troops. This, of course, is mainly a political question. But it is for considera
tion whether it might not be advisable to put it to the Secretary of State whether
the recent action of Russia in Northern Persia would not justify our now sending
troops to Persian Makran, not for purposes of permanent occupation, but solely
with an eye to the suppression of the arms traffic. At any rate, whether the
political objections to such a course may be adjudged insuperable or not, there
can be no doubt whatever that from the point of view of sheer efficiency
such land action is eminently desirable, and consequently is worthy of the
most serious consideration. All our latest information is to the effect that
throughout this summer arms have constantly been conveyed across to the
Makran coast, where they are stored and taken charge of by the Baluch
sardars interested in the traffic pending the arrival of the Afghan caravans in
the cold weather. Obviously naval action, no matter on how extended a scale,
t These figures have now been obtained from Major Rawlinson. They indicate an increase in arms in the
Dir, Swat, and Bajaur, Agency An office of the British Government and, earlier, of the East India Company. of no less than 33 , 500 , of which 16,500 are said to be Martinis. This is probably the
increase of more than 12 months, the returns hitherto sent us by Colonel Godfrey having been somewhat perfunc
tory. The total reported increase this year is consequently about 60,000 rifles.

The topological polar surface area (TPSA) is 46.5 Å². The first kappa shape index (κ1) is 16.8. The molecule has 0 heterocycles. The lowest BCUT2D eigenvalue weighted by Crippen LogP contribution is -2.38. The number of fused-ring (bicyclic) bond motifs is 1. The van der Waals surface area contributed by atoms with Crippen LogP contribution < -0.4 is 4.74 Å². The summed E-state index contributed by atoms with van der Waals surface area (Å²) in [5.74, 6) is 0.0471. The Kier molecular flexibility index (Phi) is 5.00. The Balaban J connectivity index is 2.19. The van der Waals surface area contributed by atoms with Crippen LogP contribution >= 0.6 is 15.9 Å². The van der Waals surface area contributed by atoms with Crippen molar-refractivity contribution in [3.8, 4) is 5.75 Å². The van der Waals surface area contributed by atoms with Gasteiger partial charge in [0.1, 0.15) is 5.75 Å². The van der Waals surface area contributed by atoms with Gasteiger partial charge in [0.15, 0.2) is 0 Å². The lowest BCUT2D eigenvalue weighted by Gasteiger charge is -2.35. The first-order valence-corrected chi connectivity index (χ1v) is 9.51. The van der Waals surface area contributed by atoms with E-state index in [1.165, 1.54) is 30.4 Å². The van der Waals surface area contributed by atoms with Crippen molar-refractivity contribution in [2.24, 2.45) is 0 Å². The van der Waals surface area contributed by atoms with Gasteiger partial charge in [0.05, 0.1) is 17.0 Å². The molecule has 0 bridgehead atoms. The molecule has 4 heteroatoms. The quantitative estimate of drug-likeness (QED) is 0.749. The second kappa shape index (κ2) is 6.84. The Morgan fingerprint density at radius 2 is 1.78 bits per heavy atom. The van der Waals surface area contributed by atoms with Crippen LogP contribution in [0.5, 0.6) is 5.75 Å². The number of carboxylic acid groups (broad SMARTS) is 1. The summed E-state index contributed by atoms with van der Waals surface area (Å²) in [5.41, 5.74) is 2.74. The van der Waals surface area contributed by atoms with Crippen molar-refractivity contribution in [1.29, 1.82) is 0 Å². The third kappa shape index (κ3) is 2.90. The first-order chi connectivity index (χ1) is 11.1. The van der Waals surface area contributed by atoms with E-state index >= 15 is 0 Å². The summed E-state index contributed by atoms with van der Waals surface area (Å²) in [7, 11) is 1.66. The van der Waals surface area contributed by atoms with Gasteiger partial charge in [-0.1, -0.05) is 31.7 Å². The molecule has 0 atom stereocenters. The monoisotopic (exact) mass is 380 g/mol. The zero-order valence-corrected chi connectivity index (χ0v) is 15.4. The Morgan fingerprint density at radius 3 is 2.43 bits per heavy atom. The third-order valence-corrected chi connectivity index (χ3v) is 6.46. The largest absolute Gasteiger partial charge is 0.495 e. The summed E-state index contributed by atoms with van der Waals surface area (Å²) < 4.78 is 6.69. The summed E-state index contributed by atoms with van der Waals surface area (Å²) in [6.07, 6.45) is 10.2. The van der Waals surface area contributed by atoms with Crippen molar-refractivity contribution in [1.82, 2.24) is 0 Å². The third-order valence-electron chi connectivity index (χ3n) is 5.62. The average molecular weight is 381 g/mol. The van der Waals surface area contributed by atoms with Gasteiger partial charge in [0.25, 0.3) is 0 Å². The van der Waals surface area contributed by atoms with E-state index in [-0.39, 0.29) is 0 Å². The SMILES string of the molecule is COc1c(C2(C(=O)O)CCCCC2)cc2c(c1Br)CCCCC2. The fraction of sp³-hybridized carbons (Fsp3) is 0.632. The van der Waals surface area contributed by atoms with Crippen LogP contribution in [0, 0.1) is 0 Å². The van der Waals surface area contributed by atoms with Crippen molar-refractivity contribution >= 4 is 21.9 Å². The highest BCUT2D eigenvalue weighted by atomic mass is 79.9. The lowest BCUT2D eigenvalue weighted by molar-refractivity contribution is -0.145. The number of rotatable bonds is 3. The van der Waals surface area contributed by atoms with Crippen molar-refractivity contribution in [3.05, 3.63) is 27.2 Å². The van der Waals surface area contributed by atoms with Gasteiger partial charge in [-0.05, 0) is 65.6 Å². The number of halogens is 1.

W. Malleson,— je-y-og.

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Printed copies of correspondence and memoranda relating to the arms traffic in the Persian Gulf Historically used by the British to refer to the sea area between the Arabian Peninsula and Iran. Often referred to as The Gulf or the Arabian Gulf. :

  • a letter from Leonard William Reynolds of the Government of India, dated 29 June 1909 (ff 2-3)
  • a confidential letter from the British Minister to Belgium, Arthur Henry Hardinge, to the Secretary of State for Foreign Affairs, Edward Grey, dated 3 May 1909 (f 4)
  • a letter from the Political Agent A mid-ranking political representative (equivalent to a Consul) from the diplomatic corps of the Government of India or one of its subordinate provincial governments, in charge of a Political Agency. at Maskat [Muscat], Robert Erskine Holland, dated 5 July 1909 (ff 4-5)
  • a memorandum written by Wilfrid Malleson of the Intelligence Branch, Indian Army Headquarters, dated 10 July 1909, also signed by the Officiating Chief of Staff in India, Herbert Mullaly, and the Chief of Staff in India, Beauchamp Duff (ff 6-7)
  • further copies of correspondence signed by Malleson, Mullaly, Duff, and others including the Commander-in-Chief in India, Horatio Herbert Kitchener, and the Foreign Secretary to the Government of India, Spencer Harcourt Butler (ff 8-10)
  • a confidential memorandum written by Robert Erskine Holland, dated 27 June 1909 (f 11)
Extent and format
1 file (11 folios)
Physical characteristics

Foliation: the foliation sequence (used for referencing) commences at the first folio with 1, and terminates at the last folio with 11; these numbers are written in pencil, are circled, and are located in the top right corner of the recto The front of a sheet of paper or leaf, often abbreviated to 'r'. side of each folio.

Pagination: this part also contains an original printed pagination sequence.

Written in
English in Latin script
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‘Foreign Department Notes. Arms Traffic in the Persian Gulf.’ [‎6v] (12/22), British Library: India Office Records and Private Papers, IOR/L/PS/20/289/B, in Qatar Digital Library <https://www.qdl.qa/archive/81055/vdc_100049315702.0x00008d> [accessed 12 November 2019]